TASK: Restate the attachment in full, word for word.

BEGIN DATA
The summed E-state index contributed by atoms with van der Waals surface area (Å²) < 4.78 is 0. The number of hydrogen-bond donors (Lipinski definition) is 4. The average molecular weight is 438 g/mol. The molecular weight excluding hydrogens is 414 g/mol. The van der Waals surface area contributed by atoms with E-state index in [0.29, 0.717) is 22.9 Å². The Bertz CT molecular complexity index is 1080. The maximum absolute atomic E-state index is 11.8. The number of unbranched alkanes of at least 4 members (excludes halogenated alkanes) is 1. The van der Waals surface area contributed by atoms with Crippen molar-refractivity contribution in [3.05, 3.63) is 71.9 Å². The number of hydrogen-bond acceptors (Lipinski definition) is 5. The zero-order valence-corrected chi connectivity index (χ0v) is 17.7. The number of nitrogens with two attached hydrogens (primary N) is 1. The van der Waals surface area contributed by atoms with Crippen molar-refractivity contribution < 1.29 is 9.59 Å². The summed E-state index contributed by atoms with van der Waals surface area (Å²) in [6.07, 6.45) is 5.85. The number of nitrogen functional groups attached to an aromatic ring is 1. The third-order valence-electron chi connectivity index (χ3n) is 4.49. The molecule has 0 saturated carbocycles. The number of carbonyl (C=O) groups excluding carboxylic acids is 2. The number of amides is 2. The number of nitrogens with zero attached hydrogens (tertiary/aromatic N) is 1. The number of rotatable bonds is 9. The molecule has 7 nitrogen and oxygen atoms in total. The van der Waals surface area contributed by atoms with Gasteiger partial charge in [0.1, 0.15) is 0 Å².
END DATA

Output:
The summed E-state index contributed by atoms with van der Waals surface area (Å²) < 4.78 is 0. The number of hydrogen-bond donors (Lipinski definition) is 4. The average molecular weight is 438 g/mol. The molecular weight excluding hydrogens is 414 g/mol. The van der Waals surface area contributed by atoms with E-state index in [0.29, 0.717) is 22.9 Å². The Bertz CT molecular complexity index is 1080. The maximum absolute atomic E-state index is 11.8. The number of unbranched alkanes of at least 4 members (excludes halogenated alkanes) is 1. The van der Waals surface area contributed by atoms with Crippen molar-refractivity contribution in [3.05, 3.63) is 71.9 Å². The number of hydrogen-bond acceptors (Lipinski definition) is 5. The zero-order valence-corrected chi connectivity index (χ0v) is 17.7. The number of nitrogens with two attached hydrogens (primary N) is 1. The van der Waals surface area contributed by atoms with Crippen molar-refractivity contribution < 1.29 is 9.59 Å². The summed E-state index contributed by atoms with van der Waals surface area (Å²) in [6.07, 6.45) is 5.85. The number of nitrogen functional groups attached to an aromatic ring is 1. The third-order valence-electron chi connectivity index (χ3n) is 4.49. The molecule has 0 saturated carbocycles. The number of carbonyl (C=O) groups excluding carboxylic acids is 2. The number of amides is 2. The number of nitrogens with zero attached hydrogens (tertiary/aromatic N) is 1. The number of rotatable bonds is 9. The molecule has 7 nitrogen and oxygen atoms in total. The van der Waals surface area contributed by atoms with Gasteiger partial charge in [0.1, 0.15) is 0 Å².